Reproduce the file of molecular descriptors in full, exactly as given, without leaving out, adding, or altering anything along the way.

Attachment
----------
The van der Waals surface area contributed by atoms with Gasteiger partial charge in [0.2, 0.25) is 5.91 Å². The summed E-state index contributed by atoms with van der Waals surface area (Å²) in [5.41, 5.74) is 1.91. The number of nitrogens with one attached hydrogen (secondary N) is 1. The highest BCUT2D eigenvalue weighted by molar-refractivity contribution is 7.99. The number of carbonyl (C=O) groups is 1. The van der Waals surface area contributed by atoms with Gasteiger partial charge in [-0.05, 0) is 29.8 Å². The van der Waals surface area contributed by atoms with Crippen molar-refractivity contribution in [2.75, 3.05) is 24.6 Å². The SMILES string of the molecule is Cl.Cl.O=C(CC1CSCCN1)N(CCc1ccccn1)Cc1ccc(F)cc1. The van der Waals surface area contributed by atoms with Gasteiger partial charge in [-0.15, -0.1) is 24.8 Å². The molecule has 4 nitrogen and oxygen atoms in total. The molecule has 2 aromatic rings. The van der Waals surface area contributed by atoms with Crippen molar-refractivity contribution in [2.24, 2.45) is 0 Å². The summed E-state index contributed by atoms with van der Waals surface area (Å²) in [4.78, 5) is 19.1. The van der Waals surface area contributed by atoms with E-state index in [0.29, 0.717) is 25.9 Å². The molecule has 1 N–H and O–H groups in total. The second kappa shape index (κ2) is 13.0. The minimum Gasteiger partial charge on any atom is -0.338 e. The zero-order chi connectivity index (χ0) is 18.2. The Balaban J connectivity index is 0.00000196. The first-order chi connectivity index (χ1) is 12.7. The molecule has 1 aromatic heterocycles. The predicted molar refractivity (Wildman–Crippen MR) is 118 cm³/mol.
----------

The van der Waals surface area contributed by atoms with Gasteiger partial charge in [0.2, 0.25) is 5.91 Å². The summed E-state index contributed by atoms with van der Waals surface area (Å²) in [5.41, 5.74) is 1.91. The number of nitrogens with one attached hydrogen (secondary N) is 1. The highest BCUT2D eigenvalue weighted by molar-refractivity contribution is 7.99. The number of carbonyl (C=O) groups is 1. The van der Waals surface area contributed by atoms with Gasteiger partial charge in [-0.05, 0) is 29.8 Å². The van der Waals surface area contributed by atoms with Crippen molar-refractivity contribution in [2.75, 3.05) is 24.6 Å². The SMILES string of the molecule is Cl.Cl.O=C(CC1CSCCN1)N(CCc1ccccn1)Cc1ccc(F)cc1. The van der Waals surface area contributed by atoms with Gasteiger partial charge in [-0.15, -0.1) is 24.8 Å². The molecule has 4 nitrogen and oxygen atoms in total. The molecule has 2 aromatic rings. The van der Waals surface area contributed by atoms with Crippen molar-refractivity contribution in [2.24, 2.45) is 0 Å². The summed E-state index contributed by atoms with van der Waals surface area (Å²) in [4.78, 5) is 19.1. The van der Waals surface area contributed by atoms with E-state index in [0.29, 0.717) is 25.9 Å². The molecule has 1 N–H and O–H groups in total. The second kappa shape index (κ2) is 13.0. The minimum Gasteiger partial charge on any atom is -0.338 e. The zero-order chi connectivity index (χ0) is 18.2. The Balaban J connectivity index is 0.00000196. The first-order chi connectivity index (χ1) is 12.7. The molecule has 1 aromatic heterocycles. The predicted molar refractivity (Wildman–Crippen MR) is 118 cm³/mol.